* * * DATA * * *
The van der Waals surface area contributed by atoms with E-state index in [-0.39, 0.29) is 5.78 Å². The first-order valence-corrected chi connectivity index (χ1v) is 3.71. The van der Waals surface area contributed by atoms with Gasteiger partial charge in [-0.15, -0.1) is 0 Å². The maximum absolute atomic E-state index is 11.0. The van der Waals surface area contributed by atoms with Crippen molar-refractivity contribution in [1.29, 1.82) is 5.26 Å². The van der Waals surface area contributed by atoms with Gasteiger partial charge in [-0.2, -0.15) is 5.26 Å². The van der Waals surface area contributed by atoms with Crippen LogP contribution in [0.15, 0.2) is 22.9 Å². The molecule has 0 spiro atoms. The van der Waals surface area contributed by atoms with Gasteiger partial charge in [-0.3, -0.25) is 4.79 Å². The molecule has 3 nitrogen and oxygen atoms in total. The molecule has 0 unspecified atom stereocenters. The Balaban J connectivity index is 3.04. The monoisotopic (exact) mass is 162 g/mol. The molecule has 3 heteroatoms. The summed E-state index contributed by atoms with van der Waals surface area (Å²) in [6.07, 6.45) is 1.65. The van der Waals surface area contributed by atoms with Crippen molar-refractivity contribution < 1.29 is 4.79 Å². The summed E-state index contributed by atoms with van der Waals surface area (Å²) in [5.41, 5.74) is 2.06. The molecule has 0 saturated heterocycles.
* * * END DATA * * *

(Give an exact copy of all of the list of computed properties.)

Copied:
The van der Waals surface area contributed by atoms with E-state index in [-0.39, 0.29) is 5.78 Å². The first-order valence-corrected chi connectivity index (χ1v) is 3.71. The van der Waals surface area contributed by atoms with Gasteiger partial charge in [-0.15, -0.1) is 0 Å². The maximum absolute atomic E-state index is 11.0. The van der Waals surface area contributed by atoms with Crippen molar-refractivity contribution in [1.29, 1.82) is 5.26 Å². The van der Waals surface area contributed by atoms with Gasteiger partial charge in [-0.2, -0.15) is 5.26 Å². The van der Waals surface area contributed by atoms with Crippen LogP contribution in [0.15, 0.2) is 22.9 Å². The molecule has 0 spiro atoms. The van der Waals surface area contributed by atoms with Gasteiger partial charge in [-0.3, -0.25) is 4.79 Å². The molecule has 3 nitrogen and oxygen atoms in total. The molecule has 0 unspecified atom stereocenters. The Balaban J connectivity index is 3.04. The monoisotopic (exact) mass is 162 g/mol. The molecule has 3 heteroatoms. The summed E-state index contributed by atoms with van der Waals surface area (Å²) in [6.07, 6.45) is 1.65. The van der Waals surface area contributed by atoms with Crippen molar-refractivity contribution < 1.29 is 4.79 Å². The summed E-state index contributed by atoms with van der Waals surface area (Å²) in [5.41, 5.74) is 2.06. The molecule has 0 saturated heterocycles.